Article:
Berenguer Ramon I, Count of Barcelona
|Berenguer Ramon I, Count of Barcelona|
Guisla de Lluçà
|Noble family||House of Barcelona|
|Father||Ramon Borrell, Count of Barcelona|
|Mother||Ermesinde of Carcassonne|
|Died||26 May 1035
|Buried||Santa Maria de Ripoll|
Berenguer Ramon I [Berengar Raymond I] (1005 – 26 May 1035), called the Crooked or the Hunchback (in Latin curvus; in Catalan el Corbat; in Spanish el Corvado or el Curvo), was the count of Barcelona, Girona, and Ausona from 1018 to his death.
Berenguer Ramon as a historical figure is enigmatic, shrouded in incomprehensible contradictions and ambiguities. First, he was a man of peace, and peace ruled throughout his reign. He pacified his neighbours as well, bringing to heel the Count of Urgell, Ermengol II. He reestablished amicable relations with Hugh I, Count of Empúries, and maintained them with William I of Besalú and Wilfred II of Cerdanya. He was a son of the church who maintained relations with the papacy and went on a pilgrimage to Rome in 1032. On many occasions he travelled to Zaragoza and Navarre to discuss with Sancho III the Great, King of Navarre their mutual stance against the Counts of Toulouse. His confidantes and councillors were the Abbot Oliva, the judge Ponç Bofill, Gombau de Besora, and the Bishops Pedro of Girona and Deudado of Barcelona. In 1025, he decreed that the proprietors of entails (men holding land in fee tail) were free from taxation.
On the other hand, the government of Berenguer Ramon I marks the beginning of the decline of the comital power in Catalonia. At the death of his father in 1018, Berenguer Ramon was a minor and his mother Ermesinde served as regent until 1023. But even when he attained his majority, his mother would not relinquish the powers of regency and reigned with him. According to some chroniclers, Berenguer's character left some things to be desired. He is described as weak and indecisive. Moreover, his policy of peace with the Moors was a bone of contention with the noblesse, who saw war with the Muslims as a way of obtaining glory, wealth, and possibly even salvation. This led some nobles to act independently of the count's wishes. Ermesinde, contra her son, was energetic and decisive, intent on imposing the authority of Barcelona on the baronage. But, as a woman, her capability to exercise control of the military was greatly impeded and organizing a raid or expedition to satisfy the wants of the aristocracy was virtually impossible.
The weakening of comital authority became evident shortly before his death in 1035, when Ermisende successfully partitioned his patrimony among his sons. Berenguer Ramon died on 26 May 1035 and was buried in Santa Maria de Ripoll.
Marriages and children
- Ramon Berenguer (born 1023), who received the county of Girona (with his mother) and the county of Barcelona as far as the river Llobregat.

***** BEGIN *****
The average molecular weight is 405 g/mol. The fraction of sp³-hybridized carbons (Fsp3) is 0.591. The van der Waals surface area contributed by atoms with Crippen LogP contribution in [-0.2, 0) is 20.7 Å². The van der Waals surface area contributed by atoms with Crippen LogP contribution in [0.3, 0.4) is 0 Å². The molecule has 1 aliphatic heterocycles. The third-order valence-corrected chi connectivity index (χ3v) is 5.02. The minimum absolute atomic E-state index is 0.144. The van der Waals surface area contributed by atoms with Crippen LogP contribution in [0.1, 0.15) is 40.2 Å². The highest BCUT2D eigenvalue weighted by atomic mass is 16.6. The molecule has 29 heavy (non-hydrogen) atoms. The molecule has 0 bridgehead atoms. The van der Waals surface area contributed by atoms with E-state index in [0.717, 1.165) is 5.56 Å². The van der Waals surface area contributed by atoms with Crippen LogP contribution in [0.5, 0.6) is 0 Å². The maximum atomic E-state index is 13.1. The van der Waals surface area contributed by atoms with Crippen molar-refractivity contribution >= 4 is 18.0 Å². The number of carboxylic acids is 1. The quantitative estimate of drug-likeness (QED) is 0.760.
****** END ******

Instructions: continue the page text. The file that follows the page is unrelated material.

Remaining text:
- Sanç [Sancho] Berenguer (birth date unknown), who received the frontier march from the Llobregat to the al-Andalus, which constituted the new county of Penedès with its capital in Olèrdola. Sometime between 1041 and 1049, Sanç swore fealty to his elder brother. Then, on 9 June 1050, he ceded his inheritance to Ramon, who in return granted him some lands and men as a fief. Sanç then entered the church, first as a monk at Saint-Pons-de-Thomières and then as the prior of Sant Benet de Bages, before it became an abbey.
- Guillem [William] Berenguer (born 1028), who received the county of Osona (comitatum Ausonensem), with his mother, and the county of Manresa. He renounced his county on 4 December 1054, allowing his brother Ramon to restore their patrimony.
- Bernat [Bernard] Berenguer (born 1029)
- The Latin is contemporary, cf. John E. Morby, "The Sobriquets of Medieval European Princes", Canadian Journal of History, 13:1 (1978), p. 9.
- Mark Gregory Pegg, A Most Holy War : The Albigensian Crusade and the Battle for Christendom, (Oxford University Press, 2008), 4.
- Adam J. Kosto, Making Agreements in Medieval Catalonia: Power, Order, and the Written Word, (Cambridge University Press, 2004), 31-32.
- Brian A. Catlos, The Victors and the Vanquished: Christians and Muslims of Catalonia and Aragon, 1050-1300, (Cambridge University Press, 2004), 74.
- Per Cingolani, p. 95, Berenguer's will reads: "I concede to my son Sancho the same county of Barcelona with the city of Olèrdola from the river Llobregat as far as the land of the pagans" (concedo ad filium meum Sancium ipsum comitatum Barchinonensem cum ipsa civitate de Olerdula de flumine Lubricato usque ad paganorum terram).
- Kosto (2004), p. 79.
- Stefano Maria Cingolani (ed.), Gestes dels comtes de Barcelona i reis d'Aragó (Universitat de València, 2008), pp. 94–95.
- Theresa M. Vann, Queens, Regents and Potentates, (Academia Press, 1993), 28.
Berenguer Ramon I, Count of Barcelona
House of BarcelonaBorn: 1005 Died: 26 May 1035
|Count of Barcelona
Ramon Berenguer I
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